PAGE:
The clash between business-as-usual economics and the pandemic shows what we really need from our economy.
I’ve been thinking a lot about breathing, recently: how our organisms take life-supporting oxygen from Earth’s clement atmosphere, and exhale waste carbon dioxide back out. I’ve been thinking about how pleasant and normal each breath is, and about the victims of COVID-19, now dying at the rate of thousands every day, their lungs destroyed, gasping desperately for their share of breath. Breath denied.
My research is on the social science side of climate change: trying to understand how we can live better lives using less energy and natural resources. How to protect ourselves and our life support systems at the same time – and what kind of economics would allow us to do this. There are many lessons that translate to the current pandemic-induced economic crisis. Welcome to my crash course in pandenomics: the economics we need in a time of pandemic. Rather fortunately, the lessons also apply to our larger time of climate crisis – this is a revolution we must win now, but from which we will reap benefits far into the future.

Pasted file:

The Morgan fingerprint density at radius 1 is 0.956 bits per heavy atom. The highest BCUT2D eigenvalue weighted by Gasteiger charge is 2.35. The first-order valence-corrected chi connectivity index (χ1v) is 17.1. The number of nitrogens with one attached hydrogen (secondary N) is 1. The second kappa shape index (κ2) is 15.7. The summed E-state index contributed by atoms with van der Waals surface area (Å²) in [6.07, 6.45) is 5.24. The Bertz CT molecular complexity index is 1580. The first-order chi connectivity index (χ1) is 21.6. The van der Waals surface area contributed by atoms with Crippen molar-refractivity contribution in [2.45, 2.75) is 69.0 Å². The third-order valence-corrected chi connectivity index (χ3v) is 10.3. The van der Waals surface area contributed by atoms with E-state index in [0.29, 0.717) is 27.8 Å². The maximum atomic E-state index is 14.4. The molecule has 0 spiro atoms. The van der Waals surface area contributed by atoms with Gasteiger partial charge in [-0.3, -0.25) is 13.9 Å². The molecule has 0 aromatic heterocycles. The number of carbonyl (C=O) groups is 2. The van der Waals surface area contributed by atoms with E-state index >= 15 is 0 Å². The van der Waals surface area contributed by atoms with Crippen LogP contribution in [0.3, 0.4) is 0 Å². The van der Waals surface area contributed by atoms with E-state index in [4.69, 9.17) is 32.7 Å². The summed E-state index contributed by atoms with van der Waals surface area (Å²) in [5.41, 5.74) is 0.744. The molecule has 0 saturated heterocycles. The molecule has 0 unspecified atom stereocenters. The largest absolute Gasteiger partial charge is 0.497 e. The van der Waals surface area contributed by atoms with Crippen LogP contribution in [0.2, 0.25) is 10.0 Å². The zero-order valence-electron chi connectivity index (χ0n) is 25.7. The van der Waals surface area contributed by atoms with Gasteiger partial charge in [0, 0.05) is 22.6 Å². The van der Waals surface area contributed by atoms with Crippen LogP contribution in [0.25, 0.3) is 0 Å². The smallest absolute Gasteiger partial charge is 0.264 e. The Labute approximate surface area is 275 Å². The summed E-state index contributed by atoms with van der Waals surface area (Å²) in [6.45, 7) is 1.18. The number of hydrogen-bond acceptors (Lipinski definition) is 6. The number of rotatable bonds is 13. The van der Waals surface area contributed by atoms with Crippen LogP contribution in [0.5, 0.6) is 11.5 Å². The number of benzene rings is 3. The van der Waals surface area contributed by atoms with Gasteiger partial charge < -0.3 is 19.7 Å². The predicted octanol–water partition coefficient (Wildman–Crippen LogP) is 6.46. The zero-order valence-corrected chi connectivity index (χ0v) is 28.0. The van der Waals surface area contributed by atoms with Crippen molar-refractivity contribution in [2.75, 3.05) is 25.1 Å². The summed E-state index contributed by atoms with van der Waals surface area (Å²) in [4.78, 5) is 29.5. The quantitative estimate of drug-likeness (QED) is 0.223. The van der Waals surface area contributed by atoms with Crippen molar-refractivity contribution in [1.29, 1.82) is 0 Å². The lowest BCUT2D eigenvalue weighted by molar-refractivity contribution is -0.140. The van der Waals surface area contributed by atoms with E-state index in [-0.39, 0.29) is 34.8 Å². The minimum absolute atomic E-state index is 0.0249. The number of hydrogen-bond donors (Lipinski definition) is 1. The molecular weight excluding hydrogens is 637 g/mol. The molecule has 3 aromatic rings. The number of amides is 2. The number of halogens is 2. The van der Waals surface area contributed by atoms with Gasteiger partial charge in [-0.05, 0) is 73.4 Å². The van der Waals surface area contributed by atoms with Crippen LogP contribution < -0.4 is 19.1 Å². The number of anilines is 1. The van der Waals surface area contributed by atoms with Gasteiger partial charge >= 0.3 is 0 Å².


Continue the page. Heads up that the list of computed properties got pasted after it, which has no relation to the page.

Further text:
Our time of need
The clash between business-as-usual economics and the pandemic demonstrates what we really need from our economy. As businesses and leisure activities grind to a halt, specific categories of jobs are protected. Work and workers we once took for granted now appear clearly as the titans underpinning our daily lives: nurses, doctors, healthcare workers in general, hospital cleaners, grocery store cashiers, stackers and delivery drivers. Somehow, stockbrokers and airline magnates failed to make the list.
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